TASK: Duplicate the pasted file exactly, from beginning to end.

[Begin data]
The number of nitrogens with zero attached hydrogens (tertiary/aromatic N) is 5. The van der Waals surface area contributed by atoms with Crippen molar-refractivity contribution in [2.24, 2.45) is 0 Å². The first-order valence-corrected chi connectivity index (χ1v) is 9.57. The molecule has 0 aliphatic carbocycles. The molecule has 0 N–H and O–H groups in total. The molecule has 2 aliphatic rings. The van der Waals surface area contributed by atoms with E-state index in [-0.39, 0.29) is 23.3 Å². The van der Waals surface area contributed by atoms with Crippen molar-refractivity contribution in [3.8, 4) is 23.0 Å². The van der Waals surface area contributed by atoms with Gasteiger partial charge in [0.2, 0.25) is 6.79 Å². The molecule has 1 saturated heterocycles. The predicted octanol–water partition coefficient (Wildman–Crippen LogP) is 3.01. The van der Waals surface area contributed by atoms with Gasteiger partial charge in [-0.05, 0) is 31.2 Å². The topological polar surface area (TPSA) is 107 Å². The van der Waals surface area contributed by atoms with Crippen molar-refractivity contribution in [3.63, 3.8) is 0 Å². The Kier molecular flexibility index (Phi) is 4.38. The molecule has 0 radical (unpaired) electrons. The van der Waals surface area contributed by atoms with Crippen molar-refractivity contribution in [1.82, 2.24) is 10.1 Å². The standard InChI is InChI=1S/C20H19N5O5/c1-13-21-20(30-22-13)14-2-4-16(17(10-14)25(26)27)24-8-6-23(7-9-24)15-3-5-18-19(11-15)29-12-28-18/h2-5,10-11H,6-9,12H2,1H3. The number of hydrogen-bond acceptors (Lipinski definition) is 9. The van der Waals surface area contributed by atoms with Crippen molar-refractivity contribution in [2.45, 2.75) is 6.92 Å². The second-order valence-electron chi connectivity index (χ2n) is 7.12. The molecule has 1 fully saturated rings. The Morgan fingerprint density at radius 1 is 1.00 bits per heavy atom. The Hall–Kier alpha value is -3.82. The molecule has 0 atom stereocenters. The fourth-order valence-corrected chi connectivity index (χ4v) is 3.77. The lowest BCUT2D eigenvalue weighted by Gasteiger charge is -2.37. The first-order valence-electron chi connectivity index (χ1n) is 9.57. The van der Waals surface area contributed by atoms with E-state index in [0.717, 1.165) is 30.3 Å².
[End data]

The number of nitrogens with zero attached hydrogens (tertiary/aromatic N) is 5. The van der Waals surface area contributed by atoms with Crippen molar-refractivity contribution in [2.24, 2.45) is 0 Å². The first-order valence-corrected chi connectivity index (χ1v) is 9.57. The molecule has 0 aliphatic carbocycles. The molecule has 0 N–H and O–H groups in total. The molecule has 2 aliphatic rings. The van der Waals surface area contributed by atoms with E-state index in [-0.39, 0.29) is 23.3 Å². The van der Waals surface area contributed by atoms with Crippen molar-refractivity contribution in [3.8, 4) is 23.0 Å². The van der Waals surface area contributed by atoms with Gasteiger partial charge in [0.2, 0.25) is 6.79 Å². The molecule has 1 saturated heterocycles. The predicted octanol–water partition coefficient (Wildman–Crippen LogP) is 3.01. The van der Waals surface area contributed by atoms with Gasteiger partial charge in [-0.05, 0) is 31.2 Å². The topological polar surface area (TPSA) is 107 Å². The van der Waals surface area contributed by atoms with Crippen molar-refractivity contribution in [3.63, 3.8) is 0 Å². The Kier molecular flexibility index (Phi) is 4.38. The molecule has 0 radical (unpaired) electrons. The van der Waals surface area contributed by atoms with Crippen molar-refractivity contribution in [1.82, 2.24) is 10.1 Å². The standard InChI is InChI=1S/C20H19N5O5/c1-13-21-20(30-22-13)14-2-4-16(17(10-14)25(26)27)24-8-6-23(7-9-24)15-3-5-18-19(11-15)29-12-28-18/h2-5,10-11H,6-9,12H2,1H3. The number of hydrogen-bond acceptors (Lipinski definition) is 9. The van der Waals surface area contributed by atoms with Crippen molar-refractivity contribution in [2.45, 2.75) is 6.92 Å². The second-order valence-electron chi connectivity index (χ2n) is 7.12. The molecule has 1 fully saturated rings. The Morgan fingerprint density at radius 1 is 1.00 bits per heavy atom. The Hall–Kier alpha value is -3.82. The molecule has 0 atom stereocenters. The fourth-order valence-corrected chi connectivity index (χ4v) is 3.77. The lowest BCUT2D eigenvalue weighted by Gasteiger charge is -2.37. The first-order valence-electron chi connectivity index (χ1n) is 9.57. The van der Waals surface area contributed by atoms with E-state index in [0.717, 1.165) is 30.3 Å².